MACo Policy Associate Alex Butler yesterday testified before the House Environment and Transportation Committee in opposition of HB 512 Coast Smart Siting and Design Criteria – Private Construction or Reconstruction Projects Enforcement. This bill applies Coast Smart siting and design criteria to private construction and reconstruction projects, and would likely require county enforcement, burdening local permitting and planning departments.
From the MACo Testimony:
HB 512 would (1) subject private construction projects to the Coast Smart criteria if the development disturbs more than one acre and costs more than $100,000; and (2) require the Department of Natural Resources (DNR) to delegate enforcement authority to local governments. This enforcement under HB 512 would likely require more staff, training, and resources than counties currently possess – the administrative costs of developing this oversight regime are very substantial.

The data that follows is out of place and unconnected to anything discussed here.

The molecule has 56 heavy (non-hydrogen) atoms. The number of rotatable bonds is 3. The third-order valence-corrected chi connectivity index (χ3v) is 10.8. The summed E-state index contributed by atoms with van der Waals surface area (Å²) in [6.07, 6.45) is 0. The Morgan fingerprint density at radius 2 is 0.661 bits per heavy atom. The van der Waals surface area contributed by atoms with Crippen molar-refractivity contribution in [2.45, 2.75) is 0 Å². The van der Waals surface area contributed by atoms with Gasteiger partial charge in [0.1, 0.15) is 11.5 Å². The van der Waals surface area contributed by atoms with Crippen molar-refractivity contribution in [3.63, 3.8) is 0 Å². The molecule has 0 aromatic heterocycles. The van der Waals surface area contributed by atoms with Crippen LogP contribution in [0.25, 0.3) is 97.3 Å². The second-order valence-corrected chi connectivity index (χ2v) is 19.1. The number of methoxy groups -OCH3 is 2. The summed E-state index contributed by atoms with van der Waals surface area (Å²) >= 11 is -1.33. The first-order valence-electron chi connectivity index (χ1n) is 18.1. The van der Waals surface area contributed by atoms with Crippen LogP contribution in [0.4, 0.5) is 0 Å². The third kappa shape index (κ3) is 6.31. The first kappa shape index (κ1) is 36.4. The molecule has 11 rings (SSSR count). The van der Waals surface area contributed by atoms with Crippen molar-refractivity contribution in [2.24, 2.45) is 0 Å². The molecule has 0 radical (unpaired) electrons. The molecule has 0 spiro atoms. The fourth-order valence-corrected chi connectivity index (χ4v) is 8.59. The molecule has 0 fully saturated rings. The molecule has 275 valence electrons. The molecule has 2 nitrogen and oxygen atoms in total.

Local governments should have the ability to address nuisance flooding through whatever mechanism fits their community circumstances, regardless of whether it is a plan, ordinance, rule, or policy. This is evidenced by strong Floodplain Management Programs in many jurisdictions. HB 512 would likely require local governments to re-write their floodplain ordinances to accommodate a new statewide standard for application to a significant number of private projects. These standards and criteria are designed for public infrastructure projects in an effort to protect the State’s investment. Imposing these requirements on private development will result in additional project reviews and would create unnecessary confusion.
Additionally, a county government that fails to address flooding issues risks incurring the ire of its residents; such an unresponsive government would likely be voted out of office during the next election cycle. County governments are very cognizant about incorporating best practices into both project design standards and long-term floodplain planning.
Follow MACo’s advocacy efforts during the 2021 legislative session on MACo’s Legislative Tracking Database.